FRENCHVILLE — For 50 years, the Christian Life Center in Frenchville has been bringing people closer to God and changing lives.
“It’s a place for fellowship and building your relationship with God in an intimate way,” says Barbara Pelletier, parish catechetical leader at St. John Vianney Parish in Fort Kent.
On Friday, Sept. 8 all are welcome to gather in celebration of the 50th anniversary of the center. Bishop Robert Deeley will celebrate a Golden Jubilee Mass of Thanksgiving at St. Luce Church, located on 441 U.S. Route 1 in Frenchville, at 10:30 a.m. Many priests serving in Aroostook County will concelebrate the Mass.
For five decades, the Christian Life Center (CLC) has offered a wide range of programs, retreats, and events for people of all ages, as well as eucharistic adoration and Mass. The center draws people from throughout Aroostook County and beyond.
“There are many, many Catholic families that found healing, were empowered, and received graces from attending events here,” says Gale Rioux of St. John Vianney Parish.
The CLC was established in 1973. Originally located in Caribou, it initially served teens, but such was its success that the demand grew for adult programming as well. Msgr. Paul Stefanko, who served as director from 1979 to 1983, says that because the Caribou location was ill-equipped to serve adults, a new site was needed. He found it in Frenchville, at the former convent of the Sisters of Our Lady of the Holy Rosary.
“It had great possibilities to expand programming, especially for adults who were calling for things,” he said. “I looked at it, and I thought, ‘This would be perfect.’”
Through the years, the center’s offerings and the lives touched as a result continued to grow.
“It is a blessing. It changes your life. The only way you can change your life is through that connection with Christ, that prayer life, listening to Him. If you don’t take time to nourish your faith, you will never grow spiritually. You need Christ,” said Linda Raymond of New Canada.
When the center was forced to close during the COVID-19 pandemic, some of the faithful feared its doors would remain shut for good. A leaking roof and the need for repairs and renovations did nothing to alleviate those concerns. However, last year, Bishop Deeley appointed Father Antony Alexander Maria Doss, HGN, to be the center’s new director and to serve as a parochial vicar at St. John Vianney Parish.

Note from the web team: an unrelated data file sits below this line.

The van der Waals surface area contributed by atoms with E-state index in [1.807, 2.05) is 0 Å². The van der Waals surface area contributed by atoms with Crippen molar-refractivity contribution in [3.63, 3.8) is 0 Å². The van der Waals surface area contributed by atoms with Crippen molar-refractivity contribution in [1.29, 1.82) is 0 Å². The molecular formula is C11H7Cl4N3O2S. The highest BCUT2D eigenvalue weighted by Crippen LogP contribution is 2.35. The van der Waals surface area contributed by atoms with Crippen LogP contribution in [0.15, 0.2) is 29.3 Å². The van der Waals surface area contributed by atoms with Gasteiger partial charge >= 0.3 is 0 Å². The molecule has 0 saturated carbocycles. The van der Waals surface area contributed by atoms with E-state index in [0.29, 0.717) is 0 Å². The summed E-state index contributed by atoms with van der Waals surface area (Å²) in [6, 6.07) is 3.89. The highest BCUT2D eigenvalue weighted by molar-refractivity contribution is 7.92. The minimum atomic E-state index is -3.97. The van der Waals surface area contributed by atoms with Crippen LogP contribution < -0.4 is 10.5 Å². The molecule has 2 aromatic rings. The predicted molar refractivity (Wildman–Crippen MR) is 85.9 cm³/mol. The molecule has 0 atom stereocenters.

In recent months alone, the center hosted a marriage enrichment program, a men’s retreat and women’s retreat, a Charismatic Retreat Weekend, a marriage preparation weekend, and a retreat for college students. During Lent, Father Alex offered Bible study every Wednesday and eucharistic adoration and reflections on The Imitation of Christ on Fridays. Father Alex also started to hold bereavement gatherings on the last Wednesday of each month. It’s something that Rioux says was needed but wasn’t offered elsewhere in the St. John River Valley.
“There are bereavement gatherings that bring families together who have lost loved ones. His goal was just to provide guidance for them and support,” said Rioux. “It’s really healing for a lot of them.”
The center’s offerings are consistently well attended. A Valentine’s Day dinner drew twice as many couples as anticipated. When Father Alex celebrated Christmas midnight Mass at the center, the chapel filled up.
“I set the chapel up for 40, and all of a sudden, I look in the hallway, and there are a bunch of people standing there. So, I grabbed 10 more chairs. Then, I came back out of the chapel, and there were 10 or 15 people more,” said Carlos Sousa, who has served at the center for years, doing cooking and maintenance work.
“If you build it, they will come, and they do,” said Rioux. “Put the programs forth, invite people to come, and they do. And the word spreads and more come.”
Father Alex has numerous ideas for the future of the CLC, which receives crucial funding from the Catholic Appeal, along with support from Aroostook County parishes. He would like, for instance, to make the center available for private, silent retreats. There are plans to turn some rooms into mini suites to accommodate that. Other improvements include a newly renovated dining room and expanding bathrooms to make them accessible for people with disabilities.
“We want the center to be a place of spiritual nourishment like it used to be,” he said.
For more information about the Christian Life Center, visit www.clc4me.org.